(Note: In the above target, XX is the HCI COM Port numbers of the device.)

     6. Double click the Target you just created, shown in the Make Target Pane on the right. You can see the midi_server program being built and downloaded into the  board. (For more details or troubleshooting, please refer the WICED-20706-BT-Quick-Start-Guide). Once downloaded, the PUART debug logs can be seen in Teraterm.

   7. Have any MIDI Client and Central for connecting to the server device. The example shown here is the Garageband App for iOS. Open Garageband and go to Settings -> Bluetooth MIDI Device. The advertising MIDI Server will be shown on the device with the name “MIDI”

  8.Tap on the device to initiate connection and pairing. Once the pairing is completed, the instrument (Keyboard or Guitar) can be selected in the Garageband App. Now, the user can make send MIDI notes to the phone by pressing keys on the computer’s keyboard via the Serial Terminal. The below picture shows the mapping of notes with the keys in the keyboard.


  9. As the keys are being pressed, corresponding sound heard from the phone.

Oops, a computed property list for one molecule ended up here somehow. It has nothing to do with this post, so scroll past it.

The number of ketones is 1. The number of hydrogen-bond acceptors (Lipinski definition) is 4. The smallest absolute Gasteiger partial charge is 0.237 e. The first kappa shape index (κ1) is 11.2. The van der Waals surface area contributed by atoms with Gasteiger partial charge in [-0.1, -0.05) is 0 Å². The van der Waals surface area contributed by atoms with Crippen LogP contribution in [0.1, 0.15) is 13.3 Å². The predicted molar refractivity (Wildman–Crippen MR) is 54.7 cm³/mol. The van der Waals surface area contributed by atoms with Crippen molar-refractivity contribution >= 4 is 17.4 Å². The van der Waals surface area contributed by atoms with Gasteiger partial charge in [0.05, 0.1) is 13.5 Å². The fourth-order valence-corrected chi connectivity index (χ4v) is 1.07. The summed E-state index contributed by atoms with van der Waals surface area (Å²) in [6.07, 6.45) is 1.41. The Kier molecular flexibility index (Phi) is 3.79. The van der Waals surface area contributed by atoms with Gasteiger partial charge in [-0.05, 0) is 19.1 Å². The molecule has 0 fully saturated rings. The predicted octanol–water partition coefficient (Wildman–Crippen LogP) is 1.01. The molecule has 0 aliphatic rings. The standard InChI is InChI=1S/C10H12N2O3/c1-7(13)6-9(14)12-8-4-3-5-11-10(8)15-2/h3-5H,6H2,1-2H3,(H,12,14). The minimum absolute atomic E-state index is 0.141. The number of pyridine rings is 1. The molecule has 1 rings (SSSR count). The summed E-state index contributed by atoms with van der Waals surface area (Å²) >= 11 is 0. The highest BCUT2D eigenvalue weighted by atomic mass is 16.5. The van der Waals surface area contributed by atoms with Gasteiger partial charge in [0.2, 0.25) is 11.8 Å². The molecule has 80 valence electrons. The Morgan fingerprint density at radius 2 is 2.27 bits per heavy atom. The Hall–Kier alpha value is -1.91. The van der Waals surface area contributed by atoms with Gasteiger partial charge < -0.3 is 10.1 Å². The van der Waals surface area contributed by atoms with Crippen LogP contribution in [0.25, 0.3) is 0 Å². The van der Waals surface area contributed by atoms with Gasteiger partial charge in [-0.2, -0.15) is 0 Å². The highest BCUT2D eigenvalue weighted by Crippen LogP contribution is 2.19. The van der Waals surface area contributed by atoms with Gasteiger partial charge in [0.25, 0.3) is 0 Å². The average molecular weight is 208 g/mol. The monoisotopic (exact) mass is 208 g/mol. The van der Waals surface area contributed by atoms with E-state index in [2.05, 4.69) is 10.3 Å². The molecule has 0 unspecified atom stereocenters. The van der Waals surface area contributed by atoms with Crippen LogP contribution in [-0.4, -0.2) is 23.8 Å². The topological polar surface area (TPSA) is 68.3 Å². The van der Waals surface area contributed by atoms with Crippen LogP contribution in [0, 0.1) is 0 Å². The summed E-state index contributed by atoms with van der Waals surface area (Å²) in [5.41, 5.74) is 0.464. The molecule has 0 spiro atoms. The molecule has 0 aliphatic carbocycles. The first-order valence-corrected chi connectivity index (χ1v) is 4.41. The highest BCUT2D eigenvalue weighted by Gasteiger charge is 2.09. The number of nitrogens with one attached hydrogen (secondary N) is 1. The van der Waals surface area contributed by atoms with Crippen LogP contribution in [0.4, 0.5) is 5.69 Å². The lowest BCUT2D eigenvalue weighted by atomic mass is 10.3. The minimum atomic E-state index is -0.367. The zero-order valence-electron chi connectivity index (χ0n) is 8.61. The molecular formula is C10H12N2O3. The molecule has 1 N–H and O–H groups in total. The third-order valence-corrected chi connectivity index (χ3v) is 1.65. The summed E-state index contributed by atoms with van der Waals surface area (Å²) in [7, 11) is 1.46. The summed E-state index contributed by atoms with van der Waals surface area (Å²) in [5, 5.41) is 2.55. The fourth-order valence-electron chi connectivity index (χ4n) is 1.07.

10. If MIDI Timestamps need to be used, enable #define USE_TIMESTAMPS macro in midi_server.h

11. In order to initiate disconnection from the device side, press the user button on the Eval board.

Related Documents

The below table lists all relevant application notes, code examples, knowledge base articles, device datasheets, and Component / user module datasheets.





CYW920719Q40EVB-01 Evaluation Board User Guide

The  User Guide can be accessed in the WICED Studio from Project Explorer -> 20719-B1_Bluetooth -> Doc


Developing Custom Applications with BT Designer - Document

This document can be accessed from Project Explorer -> 20719-B1_Bluetooth -> Doc

Level 4
Level 4
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Is also possible to parse DMX protocol using the BLE protocol, say between a DMX transmitter and a DMX receiver?

Not applicable


I don't think there is a separate specification for DMX in BLE unlike the MIDI protocol. But it should be possible to implement your own way of sending DMX information in BLE between your own transmitter and receiver.


-Madhu Sudhan

Level 4
Level 4
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Thank you.